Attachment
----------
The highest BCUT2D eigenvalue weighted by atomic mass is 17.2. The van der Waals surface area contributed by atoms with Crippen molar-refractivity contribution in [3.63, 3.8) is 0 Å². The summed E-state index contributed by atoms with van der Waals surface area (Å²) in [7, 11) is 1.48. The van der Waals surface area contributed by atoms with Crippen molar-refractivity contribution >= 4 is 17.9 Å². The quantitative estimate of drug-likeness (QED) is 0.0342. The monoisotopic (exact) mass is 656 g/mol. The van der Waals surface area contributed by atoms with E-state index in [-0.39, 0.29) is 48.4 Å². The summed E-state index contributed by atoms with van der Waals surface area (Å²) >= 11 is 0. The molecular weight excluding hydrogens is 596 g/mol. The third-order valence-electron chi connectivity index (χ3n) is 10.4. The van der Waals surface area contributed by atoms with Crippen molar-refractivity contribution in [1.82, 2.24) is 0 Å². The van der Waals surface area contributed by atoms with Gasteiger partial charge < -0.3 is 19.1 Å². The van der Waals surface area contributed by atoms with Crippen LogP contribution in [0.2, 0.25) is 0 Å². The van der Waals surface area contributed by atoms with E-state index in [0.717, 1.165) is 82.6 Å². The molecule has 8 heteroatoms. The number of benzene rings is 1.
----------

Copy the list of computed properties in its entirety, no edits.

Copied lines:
The highest BCUT2D eigenvalue weighted by atomic mass is 17.2. The van der Waals surface area contributed by atoms with Crippen molar-refractivity contribution in [3.63, 3.8) is 0 Å². The summed E-state index contributed by atoms with van der Waals surface area (Å²) in [7, 11) is 1.48. The van der Waals surface area contributed by atoms with Crippen molar-refractivity contribution >= 4 is 17.9 Å². The quantitative estimate of drug-likeness (QED) is 0.0342. The monoisotopic (exact) mass is 656 g/mol. The van der Waals surface area contributed by atoms with E-state index in [-0.39, 0.29) is 48.4 Å². The summed E-state index contributed by atoms with van der Waals surface area (Å²) >= 11 is 0. The molecular weight excluding hydrogens is 596 g/mol. The third-order valence-electron chi connectivity index (χ3n) is 10.4. The van der Waals surface area contributed by atoms with Crippen molar-refractivity contribution in [1.82, 2.24) is 0 Å². The van der Waals surface area contributed by atoms with Gasteiger partial charge < -0.3 is 19.1 Å². The van der Waals surface area contributed by atoms with Crippen LogP contribution in [0.2, 0.25) is 0 Å². The van der Waals surface area contributed by atoms with E-state index in [0.717, 1.165) is 82.6 Å². The molecule has 8 heteroatoms. The number of benzene rings is 1.